An urban village is an urban planning and design concept that refers to a form typically characterized by:
· Medium density development.
· Mixed zoning.
· Emphasis on an urban design particularly of pedestrianization and public space.
· Facilitate strong community institutions and interaction.
· Provide a high level of self-containment (people working, recreating and living in the same area).
BAMBOO YES, BUT NOT ONLY
Structurally talking, our goal was to reach a method to prepare a terminal assembly for different varieties of bamboo, required to form a system of nodes useful in construction, with which points or ends of bamboo such that they can be joined together easily and with great precision; and so that the bamboo can be joined to any other type of material, incorporating it into all kinds of structural system.
After discussing on several options, we decided that stainless steel must be used as the joints’ material between bamboos, because one very simple reason: 200 m height buildings cannot be tied with ropes!
We took as a good example the German-Chinese House at the Shanghai Expo’2010, which is unique because has a hybrid structure, bamboo and stainless steel. The use of both stainless steel and clean vinyl is so important in its construction as well as aesthetic. The purity and beauty comes from the contrasting naturalness of the bamboo with the precision of the stainless steel connections and the covering of the clear synthetic protection – thin film vinyl walls.
Talking about how to close the façade, we took the decision about using ETFE (Ethylene tetrafluoroethylene) as main material, providing high corrosion resistance and strength over a wide temperature range.
ETFE has a very high melting temperature, excellent chemical, electrical and high energy radiation resistance properties. ETFE film is self-cleaning (due to its nonstick surface) and recyclable. It is prone to punctures by sharp edges and therefore mostly used for roofs. In sheet form it is able to stretch to three times its length without loss of elasticity. Employing heat welding, tears can be repaired with a patch or multiple sheets assembled into larger panels.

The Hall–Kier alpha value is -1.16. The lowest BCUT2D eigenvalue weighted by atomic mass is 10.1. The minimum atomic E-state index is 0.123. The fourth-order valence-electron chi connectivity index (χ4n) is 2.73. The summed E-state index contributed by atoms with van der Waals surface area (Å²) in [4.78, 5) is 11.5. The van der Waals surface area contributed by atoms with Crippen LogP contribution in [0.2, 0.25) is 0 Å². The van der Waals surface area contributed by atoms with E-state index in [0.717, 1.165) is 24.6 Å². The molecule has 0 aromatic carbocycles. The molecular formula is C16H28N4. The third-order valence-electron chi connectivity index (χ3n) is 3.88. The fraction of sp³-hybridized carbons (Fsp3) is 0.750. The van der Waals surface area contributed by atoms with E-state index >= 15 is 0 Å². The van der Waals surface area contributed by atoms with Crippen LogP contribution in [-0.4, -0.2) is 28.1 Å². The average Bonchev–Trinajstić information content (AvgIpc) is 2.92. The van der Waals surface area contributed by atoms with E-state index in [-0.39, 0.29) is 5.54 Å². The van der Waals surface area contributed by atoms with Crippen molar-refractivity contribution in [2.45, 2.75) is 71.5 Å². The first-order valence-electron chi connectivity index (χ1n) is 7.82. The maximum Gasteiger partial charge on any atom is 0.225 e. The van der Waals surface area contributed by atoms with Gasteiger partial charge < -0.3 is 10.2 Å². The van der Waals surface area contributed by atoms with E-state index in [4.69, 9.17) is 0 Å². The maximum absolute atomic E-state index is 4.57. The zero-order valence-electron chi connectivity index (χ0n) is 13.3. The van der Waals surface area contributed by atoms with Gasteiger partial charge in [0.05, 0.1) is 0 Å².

ETFE has an approximate tensile strength of 42 N/mm² (6100 psi), with a working temperature range of -185 °C to 150 °C. ETFE resins are resistant to ultraviolet light. An accelerated weathering test (comparable to 30 years’ exposure) produced almost no signs of film deterioration.
"The green steel of the XXI Century"
The fibers of the bamboo run axial. In the outer zone are highly elastic vascular bundle that have a high tensile strength. The tensile strength of these fibers is higher than that of steel, but it’s not possible to construct connections that can transfer these tensile strengths.
Bamboo is able to resist more tensile than compression. Slim tubes are in this occasion superior, too. Inside the silificated outer skin you find axial-parallel extremely elastical fibers with a tensile strength up to 40kN/cm². As a comparison: extremely strong wood fibers can resist a tension up to 5 kN/cm² and steel St37 can resist as highest possible a tension of 37 kN/cm² (ultimate stress limit/breaking limit!)
The enormous elasticity of bamboo makes it to a very good building material for earth-quake endangered areas. Another advantage of bamboo is its low weight. It can be transported and worked easily, the use of cranes is mostly unnecessary.
The fire resistance is very good because of the high content of silicate acid. Filled up with water, it can stand a temperature of 400° C while the water cooks inside.
0.5 – 0.9 gm/cc
53 – 100 MPa
111 – 219 MPa
86 – 229 MPa
6,882 – 20,890 MPa
FORM FOLLOWS MATERIAL
Due to bamboo’s nature, the concept of one single standing building wouldn’t be enough. Because of that we took as an example of the bamboo forest, where coexists a wide range of multiple bamboos standing up, creating a multiple building community.